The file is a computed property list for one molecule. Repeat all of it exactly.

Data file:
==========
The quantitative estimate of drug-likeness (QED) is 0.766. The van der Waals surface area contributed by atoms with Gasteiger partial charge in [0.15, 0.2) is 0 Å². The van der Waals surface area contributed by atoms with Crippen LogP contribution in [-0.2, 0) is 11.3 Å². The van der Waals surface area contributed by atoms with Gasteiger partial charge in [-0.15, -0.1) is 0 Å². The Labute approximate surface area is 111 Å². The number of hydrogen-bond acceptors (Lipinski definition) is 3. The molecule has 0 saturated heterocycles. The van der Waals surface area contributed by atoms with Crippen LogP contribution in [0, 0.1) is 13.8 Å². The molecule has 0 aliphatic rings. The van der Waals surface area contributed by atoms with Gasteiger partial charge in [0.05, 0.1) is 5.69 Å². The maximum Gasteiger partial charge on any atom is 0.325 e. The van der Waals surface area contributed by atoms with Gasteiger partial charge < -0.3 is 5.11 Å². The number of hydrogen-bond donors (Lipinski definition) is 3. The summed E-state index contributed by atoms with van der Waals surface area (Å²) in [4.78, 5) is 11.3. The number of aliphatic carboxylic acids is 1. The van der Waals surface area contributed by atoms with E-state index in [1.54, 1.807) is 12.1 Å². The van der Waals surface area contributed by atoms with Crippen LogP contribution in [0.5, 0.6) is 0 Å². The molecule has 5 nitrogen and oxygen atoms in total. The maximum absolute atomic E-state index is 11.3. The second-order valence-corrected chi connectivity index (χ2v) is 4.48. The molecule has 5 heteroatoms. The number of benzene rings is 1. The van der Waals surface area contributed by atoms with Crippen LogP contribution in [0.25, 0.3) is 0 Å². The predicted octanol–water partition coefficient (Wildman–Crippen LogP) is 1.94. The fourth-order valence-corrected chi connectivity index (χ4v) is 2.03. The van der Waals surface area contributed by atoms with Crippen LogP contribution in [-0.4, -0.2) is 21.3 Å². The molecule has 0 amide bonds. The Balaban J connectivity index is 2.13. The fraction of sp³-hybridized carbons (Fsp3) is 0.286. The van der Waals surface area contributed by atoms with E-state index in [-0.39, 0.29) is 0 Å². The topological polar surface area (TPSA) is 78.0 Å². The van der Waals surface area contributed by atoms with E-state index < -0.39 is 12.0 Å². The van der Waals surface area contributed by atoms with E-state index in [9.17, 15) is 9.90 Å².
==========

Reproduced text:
The quantitative estimate of drug-likeness (QED) is 0.766. The van der Waals surface area contributed by atoms with Gasteiger partial charge in [0.15, 0.2) is 0 Å². The van der Waals surface area contributed by atoms with Crippen LogP contribution in [-0.2, 0) is 11.3 Å². The van der Waals surface area contributed by atoms with Gasteiger partial charge in [-0.15, -0.1) is 0 Å². The Labute approximate surface area is 111 Å². The number of hydrogen-bond acceptors (Lipinski definition) is 3. The molecule has 0 saturated heterocycles. The van der Waals surface area contributed by atoms with Crippen LogP contribution in [0, 0.1) is 13.8 Å². The molecule has 0 aliphatic rings. The van der Waals surface area contributed by atoms with Gasteiger partial charge in [0.05, 0.1) is 5.69 Å². The maximum Gasteiger partial charge on any atom is 0.325 e. The van der Waals surface area contributed by atoms with Gasteiger partial charge < -0.3 is 5.11 Å². The number of hydrogen-bond donors (Lipinski definition) is 3. The summed E-state index contributed by atoms with van der Waals surface area (Å²) in [4.78, 5) is 11.3. The number of aliphatic carboxylic acids is 1. The van der Waals surface area contributed by atoms with E-state index in [1.54, 1.807) is 12.1 Å². The van der Waals surface area contributed by atoms with Crippen LogP contribution in [0.5, 0.6) is 0 Å². The molecule has 5 nitrogen and oxygen atoms in total. The maximum absolute atomic E-state index is 11.3. The second-order valence-corrected chi connectivity index (χ2v) is 4.48. The molecule has 5 heteroatoms. The number of benzene rings is 1. The van der Waals surface area contributed by atoms with Crippen LogP contribution in [0.25, 0.3) is 0 Å². The predicted octanol–water partition coefficient (Wildman–Crippen LogP) is 1.94. The fourth-order valence-corrected chi connectivity index (χ4v) is 2.03. The van der Waals surface area contributed by atoms with Crippen LogP contribution in [-0.4, -0.2) is 21.3 Å². The molecule has 0 amide bonds. The Balaban J connectivity index is 2.13. The fraction of sp³-hybridized carbons (Fsp3) is 0.286. The van der Waals surface area contributed by atoms with E-state index in [-0.39, 0.29) is 0 Å². The topological polar surface area (TPSA) is 78.0 Å². The van der Waals surface area contributed by atoms with E-state index < -0.39 is 12.0 Å². The van der Waals surface area contributed by atoms with E-state index in [9.17, 15) is 9.90 Å².